The list author says: "Before our first child was born, we knew what we didn't like (crappy plastic, bad design, noisy annoying toys). Once we began registering, I was frustrated by the lack of excellent affordable baby products and the sheer amount of STUFF well-meaning friends and the internet told us we needed. After all, centuries of humans have survived on love, warmth, and a pair of boobs, right?
As an urban car-less mom living in a 4th floor 2 BR walk-up, every bit of space and portability counts. Spend where it matters and keeping everything else as cheap as possible."
"If I had to choose a single piece of baby gear, this is it. The Ergo is a life-saver; 100x more comfortable than any Bjorn (and better for baby's hips); versatile (front, side, back carry); worth every penny. Buy the infant insert on CL or ebay: you won't use it for long."
"No car means we're out in the elements a lot. I was super reluctant to pay $50 for this, but I figured the cost per wear would be worth it, especially over multiple kids, plus reselling it when we're done with it."
"Pricey but worth it if you are looking for a 2nd carrier. Folds up to the size of a scarf; especially wonderful for newborns + the first few months. Much better and more portable than the Moby. Can be intimidating initially, but it's worth taking the time to learn (youtube, friends). Great for discreet public nursing; our daughter nursed at many a gallery opening and no one was the wiser."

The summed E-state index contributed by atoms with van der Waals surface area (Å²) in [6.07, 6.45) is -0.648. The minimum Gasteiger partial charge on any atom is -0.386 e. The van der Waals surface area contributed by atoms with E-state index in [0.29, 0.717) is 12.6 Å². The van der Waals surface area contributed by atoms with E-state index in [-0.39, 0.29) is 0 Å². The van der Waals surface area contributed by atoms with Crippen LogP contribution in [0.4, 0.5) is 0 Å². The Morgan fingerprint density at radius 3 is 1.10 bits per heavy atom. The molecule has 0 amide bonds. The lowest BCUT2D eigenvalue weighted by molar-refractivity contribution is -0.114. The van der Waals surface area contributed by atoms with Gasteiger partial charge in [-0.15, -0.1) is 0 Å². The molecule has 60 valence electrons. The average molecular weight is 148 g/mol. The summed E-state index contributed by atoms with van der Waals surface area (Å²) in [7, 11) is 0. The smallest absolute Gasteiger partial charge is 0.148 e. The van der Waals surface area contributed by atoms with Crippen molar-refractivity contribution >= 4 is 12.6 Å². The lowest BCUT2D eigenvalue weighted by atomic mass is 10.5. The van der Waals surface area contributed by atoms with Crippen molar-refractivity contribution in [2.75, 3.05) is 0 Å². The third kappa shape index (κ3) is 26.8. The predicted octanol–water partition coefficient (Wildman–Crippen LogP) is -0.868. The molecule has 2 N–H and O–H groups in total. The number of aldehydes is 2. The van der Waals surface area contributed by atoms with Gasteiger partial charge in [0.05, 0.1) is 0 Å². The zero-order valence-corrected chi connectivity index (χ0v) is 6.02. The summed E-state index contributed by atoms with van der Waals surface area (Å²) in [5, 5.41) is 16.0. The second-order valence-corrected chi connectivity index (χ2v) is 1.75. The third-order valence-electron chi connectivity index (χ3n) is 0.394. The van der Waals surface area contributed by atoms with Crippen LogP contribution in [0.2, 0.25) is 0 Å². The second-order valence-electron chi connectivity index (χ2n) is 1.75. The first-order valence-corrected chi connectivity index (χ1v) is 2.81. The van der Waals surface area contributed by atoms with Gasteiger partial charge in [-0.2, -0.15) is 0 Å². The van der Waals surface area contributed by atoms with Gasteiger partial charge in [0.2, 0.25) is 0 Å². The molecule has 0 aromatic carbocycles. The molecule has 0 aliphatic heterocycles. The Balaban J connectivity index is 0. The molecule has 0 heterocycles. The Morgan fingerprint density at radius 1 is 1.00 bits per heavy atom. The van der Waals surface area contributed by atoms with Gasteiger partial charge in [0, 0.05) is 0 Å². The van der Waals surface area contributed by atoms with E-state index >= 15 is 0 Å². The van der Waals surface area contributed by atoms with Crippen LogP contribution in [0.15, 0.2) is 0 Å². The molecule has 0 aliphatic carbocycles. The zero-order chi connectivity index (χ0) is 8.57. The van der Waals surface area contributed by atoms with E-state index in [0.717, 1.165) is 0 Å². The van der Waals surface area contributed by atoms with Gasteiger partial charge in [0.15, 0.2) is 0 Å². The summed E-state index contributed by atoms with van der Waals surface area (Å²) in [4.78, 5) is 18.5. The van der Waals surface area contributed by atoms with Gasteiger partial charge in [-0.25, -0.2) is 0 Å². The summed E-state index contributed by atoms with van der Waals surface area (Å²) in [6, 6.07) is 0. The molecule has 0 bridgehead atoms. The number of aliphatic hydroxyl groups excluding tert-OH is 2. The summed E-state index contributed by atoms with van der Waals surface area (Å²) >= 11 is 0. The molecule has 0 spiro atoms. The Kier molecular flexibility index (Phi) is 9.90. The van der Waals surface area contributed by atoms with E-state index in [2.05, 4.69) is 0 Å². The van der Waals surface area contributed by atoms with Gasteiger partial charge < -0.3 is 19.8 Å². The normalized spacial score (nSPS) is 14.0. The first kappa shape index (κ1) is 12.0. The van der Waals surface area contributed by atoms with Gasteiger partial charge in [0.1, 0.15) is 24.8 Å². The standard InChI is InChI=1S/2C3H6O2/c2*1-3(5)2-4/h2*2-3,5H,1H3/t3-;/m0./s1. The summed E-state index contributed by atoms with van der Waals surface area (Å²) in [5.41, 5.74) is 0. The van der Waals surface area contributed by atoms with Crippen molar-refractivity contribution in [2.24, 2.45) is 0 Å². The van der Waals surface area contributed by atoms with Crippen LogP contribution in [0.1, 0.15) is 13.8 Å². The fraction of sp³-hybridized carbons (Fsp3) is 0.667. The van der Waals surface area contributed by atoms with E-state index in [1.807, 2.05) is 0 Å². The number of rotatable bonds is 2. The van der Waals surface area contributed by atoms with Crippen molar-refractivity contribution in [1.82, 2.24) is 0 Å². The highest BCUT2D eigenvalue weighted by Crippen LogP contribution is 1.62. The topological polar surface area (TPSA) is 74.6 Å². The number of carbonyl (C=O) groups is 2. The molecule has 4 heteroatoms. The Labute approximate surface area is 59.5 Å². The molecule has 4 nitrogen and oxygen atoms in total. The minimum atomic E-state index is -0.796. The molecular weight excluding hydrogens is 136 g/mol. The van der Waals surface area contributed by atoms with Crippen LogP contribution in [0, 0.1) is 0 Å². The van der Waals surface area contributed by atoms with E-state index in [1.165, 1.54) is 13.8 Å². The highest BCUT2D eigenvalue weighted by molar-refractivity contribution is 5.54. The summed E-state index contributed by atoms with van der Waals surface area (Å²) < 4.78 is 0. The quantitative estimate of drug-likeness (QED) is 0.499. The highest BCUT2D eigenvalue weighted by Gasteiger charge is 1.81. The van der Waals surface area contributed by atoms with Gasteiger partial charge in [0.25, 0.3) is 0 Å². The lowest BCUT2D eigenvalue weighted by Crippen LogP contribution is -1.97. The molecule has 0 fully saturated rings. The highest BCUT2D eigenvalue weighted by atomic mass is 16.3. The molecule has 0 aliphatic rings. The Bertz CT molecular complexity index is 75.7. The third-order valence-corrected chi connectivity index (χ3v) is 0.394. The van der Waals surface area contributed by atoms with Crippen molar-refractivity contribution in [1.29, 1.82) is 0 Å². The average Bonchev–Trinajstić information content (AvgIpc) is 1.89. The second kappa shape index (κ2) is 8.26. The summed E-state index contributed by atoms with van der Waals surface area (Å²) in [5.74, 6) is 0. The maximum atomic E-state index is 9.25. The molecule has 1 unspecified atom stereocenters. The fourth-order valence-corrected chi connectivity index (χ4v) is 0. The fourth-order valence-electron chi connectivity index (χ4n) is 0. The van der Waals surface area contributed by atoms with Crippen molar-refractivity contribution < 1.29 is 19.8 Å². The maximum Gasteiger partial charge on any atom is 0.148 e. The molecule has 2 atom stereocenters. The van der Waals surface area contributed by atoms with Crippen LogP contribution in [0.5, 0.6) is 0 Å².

"We skipped the swing and went with a bouncer. This one is minimal (and dare I say, almost beautiful?), washes and stores easily, and is light and easy to move around the house. Also folds for storage. Look on CL before you blow $150."
"Some sort of bunting for the stroller (and car seat) is essential if you want to leave the house between November-April. JJ Cole is ubiquitous, 7 A.M. Enfant is super nice but also super pricey ... pick your poison."
"Why have a high chair taking up a bunch of space in your apartment? Get a clip-on high chair or booster seat instead and put down a plastic placemat for easy clean-up. Phil&Teds and Inglesina both make ones that pack down to a relatively reasonable size, if you want to bring it along."
"Skip the diaper bag madness (most of them are over-priced or ugly anyway) and get one of these. The changing mat unzips from the pocket if you want to go even more minimal. We use the changing mat around the house as well as out and about."
"People are always raving about all the pockets in their diaper bag. Well, get yourself a few Baggu zipper bags - one for diapers, one for toys, one for extra clothes, etc - stick them in your bag, and you're good to go. They're also great for packing, make-up, pens, and a million other things."
"Yeah, yeah, the Boppy. I was a skeptic too. But when you're nursing for what feels like the 100th time in any given day, it's nice to be able to hold a book, drink a glass of water, use your both hands, and save your back. Get the water resistant protective cover (things can get messy) and whatever other cotton cover suits your fancy."
"Also a pricey item, but get 2 and you should be set. That way you won't be in a bind when 1 gets poop on it (oh yes). Skip the ones with velcro and all the bells & whistles; these suckers are simple and they work. Also, gender neutral so they'll last you through multiple kids."
"Rejoice, apartment dwellers! Here's the washing machine of your dreams! We don't have in-unit or building washer/dryer, so this was our solution. It hooks up to the bathroom or kitchen sink, has wheels so it's easy to roll away into the closet, and has saved us many a trip to the laundromat. Washes a surprisingly large load. Totally worth every $$."
"Do yourself a huge favor and don't get a baby bath tub. Go for a bath sponge or pad: they take up far less space, work in the sink or the tub, and when your little one starts refusing to lie down to take a bath, they can sit on the pad instead of the slippery hard tub."